— Julius Caesar
(One month prior to “The Ides of March,” as quoted by Suetonius, 44 BC)
When a co-editor reminded me 24 hours earlier that last Thursday was “The Ides of March,” I’m sure the smirk on my face was as illuminating as a full moon on a chilly autumn eve.
Those four words revived laughable memories of a high school auditorium stage some 41 years ago. It was the day a run-of-the-mill, 16-year-old English major — who also dabbled in science, math and foreign language — ran afoul of all that is reasonably expected in sound acting.
As a junior at Collierville High School over on the state’s western end, probably in 1971, my short-lived career as thespian was exactly that — short and unappreciated, for inarguably humanitarian reasons.
Never a card-carrying member of the CHS Drama Club, I nonetheless found myself cast in promising roles in a pair of stage performances held under the guise of class projects. One production was “Twelve Angry Men,” performed by our Honors English class. The other was “Julius Caesar,” pulled together in an inaugural course called “American Studies” which combined one part literature with one part history and another part English.
Because the theatrical production took place more than four decades ago, some of my recollections could be errant — not by design but due mostly to age, time and personal remorse that I ever agreed to attempt such stage antics. But in school, one had to produce in order to make the grade. And that often meant stepping outside one’s comfort zone. Had Hollywood actor George Clooney attended either production as a child, he might today be a bricklayer instead.
In “Twelve Angry Men,” I played Juror No. 3. Yes, I was the bad guy. Originally, I was cast as Juror No. 8, the good guy. But our English teacher and class adviser, Mrs. Dorothy Hale, had difficulty finding a suitable actor for the Number 3 role. Because it was an all-male cast, she sought the assistance of the female students in selecting Juror No. 3.
They selected me.
“But I’m already Number 8,” I pleaded. “I’m the good guy. I’m not mean.”
“It’s not about what you are, Ricky,” Mrs. Hale interpreted on behalf of the classroom ladies. “It’s about what we need you to become.”
“You want me to be mean, a low-down varmint?” I asked.
“We want you to be Juror No. 3 ... because we know you have the talent to fill the role of being mean,” she clarified. “It doesn’t mean you’re really mean.”
“What about the low-down varmint part?” I quizzed.
“You may be a varmint as well,” she smiled. “And you may make it as low-down as you’d like. Besides, it’s just acting. We know in real life you’re a sweetheart.”
“Absolutely,” I agreed. “But I’ll be mean ... just this once. And just you for, Mrs. Hale.”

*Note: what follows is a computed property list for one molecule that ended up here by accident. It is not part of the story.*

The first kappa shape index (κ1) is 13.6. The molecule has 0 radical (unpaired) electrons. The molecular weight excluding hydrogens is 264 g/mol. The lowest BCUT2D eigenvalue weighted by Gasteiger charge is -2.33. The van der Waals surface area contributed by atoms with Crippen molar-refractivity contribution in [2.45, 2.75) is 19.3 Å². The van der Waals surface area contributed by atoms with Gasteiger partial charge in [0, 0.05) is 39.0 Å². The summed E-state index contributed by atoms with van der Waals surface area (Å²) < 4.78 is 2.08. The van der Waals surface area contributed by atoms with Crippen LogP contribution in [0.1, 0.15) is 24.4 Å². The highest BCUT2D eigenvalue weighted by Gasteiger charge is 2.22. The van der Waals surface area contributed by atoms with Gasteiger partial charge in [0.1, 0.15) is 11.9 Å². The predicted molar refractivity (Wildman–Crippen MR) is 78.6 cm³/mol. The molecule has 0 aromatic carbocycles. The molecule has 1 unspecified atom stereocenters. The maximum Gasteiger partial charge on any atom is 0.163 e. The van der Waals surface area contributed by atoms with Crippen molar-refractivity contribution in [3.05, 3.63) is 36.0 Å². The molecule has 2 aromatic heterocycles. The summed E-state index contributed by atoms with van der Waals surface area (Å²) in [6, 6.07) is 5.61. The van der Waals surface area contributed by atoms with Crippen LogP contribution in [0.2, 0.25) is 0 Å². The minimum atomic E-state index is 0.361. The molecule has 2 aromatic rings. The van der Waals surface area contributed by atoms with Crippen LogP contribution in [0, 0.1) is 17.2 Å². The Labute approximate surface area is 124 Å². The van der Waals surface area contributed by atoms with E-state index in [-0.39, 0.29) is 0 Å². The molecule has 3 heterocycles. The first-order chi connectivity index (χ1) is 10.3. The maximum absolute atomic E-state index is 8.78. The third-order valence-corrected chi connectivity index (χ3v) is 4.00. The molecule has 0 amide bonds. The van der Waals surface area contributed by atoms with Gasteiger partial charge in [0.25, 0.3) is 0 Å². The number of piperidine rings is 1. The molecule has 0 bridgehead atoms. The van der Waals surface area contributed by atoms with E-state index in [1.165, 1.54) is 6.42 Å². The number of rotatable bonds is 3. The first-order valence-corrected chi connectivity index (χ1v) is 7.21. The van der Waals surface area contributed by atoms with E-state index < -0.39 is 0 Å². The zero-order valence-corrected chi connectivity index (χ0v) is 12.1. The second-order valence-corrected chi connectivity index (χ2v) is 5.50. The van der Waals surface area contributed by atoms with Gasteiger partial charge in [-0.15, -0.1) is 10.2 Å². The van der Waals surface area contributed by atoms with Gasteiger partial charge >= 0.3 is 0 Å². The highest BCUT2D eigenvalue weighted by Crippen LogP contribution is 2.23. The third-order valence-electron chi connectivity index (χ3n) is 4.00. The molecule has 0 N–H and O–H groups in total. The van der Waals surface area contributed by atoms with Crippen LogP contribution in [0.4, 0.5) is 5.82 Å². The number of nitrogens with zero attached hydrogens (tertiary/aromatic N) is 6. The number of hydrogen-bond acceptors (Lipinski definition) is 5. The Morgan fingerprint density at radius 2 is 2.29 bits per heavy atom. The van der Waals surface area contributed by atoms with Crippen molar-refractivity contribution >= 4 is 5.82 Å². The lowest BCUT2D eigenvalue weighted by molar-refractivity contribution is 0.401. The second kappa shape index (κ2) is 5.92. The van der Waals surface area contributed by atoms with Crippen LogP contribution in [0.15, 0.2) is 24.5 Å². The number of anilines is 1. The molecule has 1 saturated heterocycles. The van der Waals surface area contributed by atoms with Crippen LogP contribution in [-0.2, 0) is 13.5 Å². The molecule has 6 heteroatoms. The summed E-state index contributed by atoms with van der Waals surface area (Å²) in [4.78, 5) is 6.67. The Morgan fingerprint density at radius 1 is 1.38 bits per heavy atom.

Because I sounded like Eddie Haskell, the girls in the class booed.
Little did Mrs. Hale know I had a boyhood crush on her like nobody’s business. If this lady had suggested I walk across hot embers in bare feet, I would have asked, “How many times?”
So I became Juror No. 3. And classmate James Hughes was finally tabbed Juror No. 8, the good guy. James really was a good guy, but a little too quiet for this kind of play acting. In our stage interactions, my outspoken ways as Number 3 overshadowed James’ renditions as Number 8. Mrs. Hale advised I needed to take it down a notch.
“But you told me I had to be mean ... and a varmint,” I pouted.
“You can be mean,” she corrected, “But not so loudly. You’re scaring poor James.”
I frowned. But it was Mrs. Hale. So I acquiesced.
The production went on. I was one bad dude and quite prone to varmint ways, but in keeping with the play’s theme, I lost my cause. James, the good guy, ruled the day.
My next big casting assignment was as Julius Caesar, the Roman emperor with skinny legs, and a fetish for big swords, fast chariots and pretty maidens.
Unlike Juror No. 3 who lost but lived, my newest gig meant I had to lose again but die. Yet I had a great line, the one destined to bring the house down ... if only I had remembered to say it.
It happened during rehearsal.
In the final scene, as the villainous conspirators closed around me with their daggers of wrong-doing, I assumed a defensive posture of arms up and folded to protect my face. Mrs. Hale had not gone into great detail in posturing my collapse. So I improvised. As the traitors stabbed at me in countless death swings (history later recorded I was punctured 23 times; you’d think responsible assassins would get it right on the first plunge), I screeched once, then twice, stooped forward and fell to my knees, finally coming to rest on my back spread eagle like a disgraced mannequin.
“Et tu, Brute!” came a harsh whisper from the wing.
Because I was dead, I pretended not to hear.
“Et tu, Brute!” Mrs. Hale’s voice sounded again. “Ricky, you forgot to say your line!”
“My line?” I quizzed, lifting my head. “Oh yeah!”
Springing to my feet, I invited the loathsome attackers to resume their assault. At just the appropriate moment, I roared, “Et tu, Brute!” It was a declaration of death like none other, one that left our small audience in tears; at least, those who hadn’t fallen from their seats in laughter.
In spite of the forgotten words in rehearsal, I aced that course.
Mrs. Hale obviously appreciated my demise.
Or perhaps it was just boyish charm.